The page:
F1's Sprint format expansion plans hit an FIA money hurdle

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F1's Sprint format expansion plans hit an FIA money hurdle

Formula 1

F1's Sprint format expansion plans hit an FIA money hurdle


A move to expand Formula 1’s Sprint schedule in 2023 has been held up by a disagreement between F1 and the FIA over money, RACER understands.

The topic of adding more Sprint races was raised during Tuesday’s meeting of the F1 Commission after teams had originally failed to agree on an increase to six this season due to cost cap demands. The FIA announced after the meeting that the teams and F1 are now aligned on doubling the number of Sprint races for next season, but that the governing body has welfare concerns that mean it will not yet sign off on an expansion.

“With the first of three Sprint events of the 2022 season popular with fans and stakeholders last weekend at the Emilia Romagna Grand Prix, Formula 1 and the teams were supportive of an extension to six Sprint events for the 2023 season, running with the same format as in 2022,” the FIA statement read.

“While supporting the principle of an increased number of Sprint events, the FIA is still evaluating the impact of this proposal on its trackside operations and personnel, and will provide its feedback to the Commission.”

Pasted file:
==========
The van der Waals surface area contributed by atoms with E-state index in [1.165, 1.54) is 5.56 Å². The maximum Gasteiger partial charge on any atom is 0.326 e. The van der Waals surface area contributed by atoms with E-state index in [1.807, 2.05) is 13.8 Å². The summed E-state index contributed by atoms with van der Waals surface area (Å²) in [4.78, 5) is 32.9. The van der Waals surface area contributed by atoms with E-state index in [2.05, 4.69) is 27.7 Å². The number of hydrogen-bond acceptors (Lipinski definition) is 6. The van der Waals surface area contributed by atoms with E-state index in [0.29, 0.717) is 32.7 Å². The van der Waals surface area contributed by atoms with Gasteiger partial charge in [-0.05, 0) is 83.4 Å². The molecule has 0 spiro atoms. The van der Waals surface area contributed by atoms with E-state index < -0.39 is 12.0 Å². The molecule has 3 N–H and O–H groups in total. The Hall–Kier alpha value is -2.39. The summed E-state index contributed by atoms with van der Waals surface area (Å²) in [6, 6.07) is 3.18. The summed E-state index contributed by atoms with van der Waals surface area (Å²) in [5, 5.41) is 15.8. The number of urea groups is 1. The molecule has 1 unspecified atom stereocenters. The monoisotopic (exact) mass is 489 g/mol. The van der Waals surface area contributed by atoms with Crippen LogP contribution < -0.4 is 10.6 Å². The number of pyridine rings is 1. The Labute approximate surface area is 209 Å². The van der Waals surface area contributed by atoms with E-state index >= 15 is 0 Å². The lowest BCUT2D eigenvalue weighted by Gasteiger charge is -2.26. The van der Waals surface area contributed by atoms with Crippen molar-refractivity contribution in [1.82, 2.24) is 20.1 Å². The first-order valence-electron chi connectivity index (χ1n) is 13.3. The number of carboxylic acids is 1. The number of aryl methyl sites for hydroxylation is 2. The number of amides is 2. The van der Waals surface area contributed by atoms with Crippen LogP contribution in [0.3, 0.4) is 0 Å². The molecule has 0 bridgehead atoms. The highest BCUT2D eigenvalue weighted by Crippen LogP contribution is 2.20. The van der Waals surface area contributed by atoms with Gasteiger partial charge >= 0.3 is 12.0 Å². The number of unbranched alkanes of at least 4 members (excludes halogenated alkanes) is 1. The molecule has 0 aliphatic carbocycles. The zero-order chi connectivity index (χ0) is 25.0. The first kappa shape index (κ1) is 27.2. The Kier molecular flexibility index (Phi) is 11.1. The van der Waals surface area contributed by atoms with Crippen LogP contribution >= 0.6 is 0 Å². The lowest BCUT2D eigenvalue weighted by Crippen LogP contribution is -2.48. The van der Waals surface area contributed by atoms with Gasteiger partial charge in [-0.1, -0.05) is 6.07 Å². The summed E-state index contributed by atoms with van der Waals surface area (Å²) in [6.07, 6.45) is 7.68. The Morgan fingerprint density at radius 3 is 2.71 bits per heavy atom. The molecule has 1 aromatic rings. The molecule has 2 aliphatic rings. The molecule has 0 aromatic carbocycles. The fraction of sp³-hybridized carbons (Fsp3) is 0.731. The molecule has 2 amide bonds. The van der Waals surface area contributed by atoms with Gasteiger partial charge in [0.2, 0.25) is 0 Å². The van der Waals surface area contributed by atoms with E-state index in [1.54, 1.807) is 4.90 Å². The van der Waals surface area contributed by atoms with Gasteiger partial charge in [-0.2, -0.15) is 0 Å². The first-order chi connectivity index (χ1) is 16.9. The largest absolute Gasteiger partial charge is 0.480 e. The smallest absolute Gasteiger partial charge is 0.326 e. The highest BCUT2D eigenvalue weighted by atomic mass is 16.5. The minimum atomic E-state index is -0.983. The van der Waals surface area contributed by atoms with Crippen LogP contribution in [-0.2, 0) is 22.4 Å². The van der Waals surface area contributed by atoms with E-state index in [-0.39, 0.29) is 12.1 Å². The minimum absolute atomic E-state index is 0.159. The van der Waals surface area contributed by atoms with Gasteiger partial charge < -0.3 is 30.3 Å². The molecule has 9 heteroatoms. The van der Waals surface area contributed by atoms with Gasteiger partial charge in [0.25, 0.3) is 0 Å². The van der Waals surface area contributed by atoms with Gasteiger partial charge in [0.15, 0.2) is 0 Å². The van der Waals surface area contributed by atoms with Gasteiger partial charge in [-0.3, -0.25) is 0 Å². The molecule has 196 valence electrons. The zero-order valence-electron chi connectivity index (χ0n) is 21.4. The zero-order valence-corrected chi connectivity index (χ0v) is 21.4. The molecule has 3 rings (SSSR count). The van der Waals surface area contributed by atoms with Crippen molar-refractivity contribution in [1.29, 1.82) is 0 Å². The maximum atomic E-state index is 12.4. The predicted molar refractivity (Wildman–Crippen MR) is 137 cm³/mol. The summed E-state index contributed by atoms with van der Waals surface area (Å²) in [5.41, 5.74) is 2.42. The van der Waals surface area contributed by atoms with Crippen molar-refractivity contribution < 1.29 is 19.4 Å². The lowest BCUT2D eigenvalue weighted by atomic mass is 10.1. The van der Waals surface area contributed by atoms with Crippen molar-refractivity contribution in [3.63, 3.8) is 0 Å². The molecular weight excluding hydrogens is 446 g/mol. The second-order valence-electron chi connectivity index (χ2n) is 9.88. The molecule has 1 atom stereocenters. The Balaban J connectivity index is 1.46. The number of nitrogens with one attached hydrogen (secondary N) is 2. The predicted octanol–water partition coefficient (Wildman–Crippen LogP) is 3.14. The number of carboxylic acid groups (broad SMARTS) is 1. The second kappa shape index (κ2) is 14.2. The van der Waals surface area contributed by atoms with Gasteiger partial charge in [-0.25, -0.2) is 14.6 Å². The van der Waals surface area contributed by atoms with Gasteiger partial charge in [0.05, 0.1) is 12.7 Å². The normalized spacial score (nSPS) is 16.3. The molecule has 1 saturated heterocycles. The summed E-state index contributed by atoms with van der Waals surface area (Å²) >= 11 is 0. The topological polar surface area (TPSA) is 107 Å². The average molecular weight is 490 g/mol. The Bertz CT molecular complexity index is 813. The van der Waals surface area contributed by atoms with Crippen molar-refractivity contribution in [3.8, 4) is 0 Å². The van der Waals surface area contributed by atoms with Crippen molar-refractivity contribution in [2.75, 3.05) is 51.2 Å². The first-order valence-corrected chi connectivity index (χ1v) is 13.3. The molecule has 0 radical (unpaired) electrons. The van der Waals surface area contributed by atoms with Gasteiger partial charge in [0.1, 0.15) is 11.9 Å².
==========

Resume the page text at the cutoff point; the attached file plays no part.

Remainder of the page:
Following that statement, multiple paddock sources have told RACER that the lack of a commitment from the FIA is due to new president Mohammed Ben Sulayem requesting more money from F1 for the operation of those events.

The Sprint race weekend schedule features the same number of track sessions as a regular race weekend, but having qualifying on a Friday means an earlier start to parc ferme. A number of team sources were surprised at the block and stated the impact on the FIA’s trackside operations was viewed as a front, with Ben Sulayem keen for F1 to increase its annual payment to the FIA. One senior team member went as far as to describe it as a “cash grab”.

The governing body insists the Sprint events lead to a dramatic increase in scrutineering and parc ferme requests after the Saturday race, giving its small team of officials a much bigger workload akin to two grands prix on consecutive days. As such, it claims it wants to ensure it has the resource in place to effectively police the format.

Sprint weekends have been a commercial success for F1, delivering an increase in viewership due to there being three days featuring competitive sessions, as well as sponsorship of the events sold. However it is unclear if that commercial benefit has been felt by the FIA.

Where there was agreement on Tuesday related to helmet cameras – which will become mandatory for all drivers from 2023 onwards – and tire usage, with a trial at two events next year to reduce the number of sets for each driver from 13 to 11 in order to assess the impact on track running, with the intention to promote more sustainable tire use.

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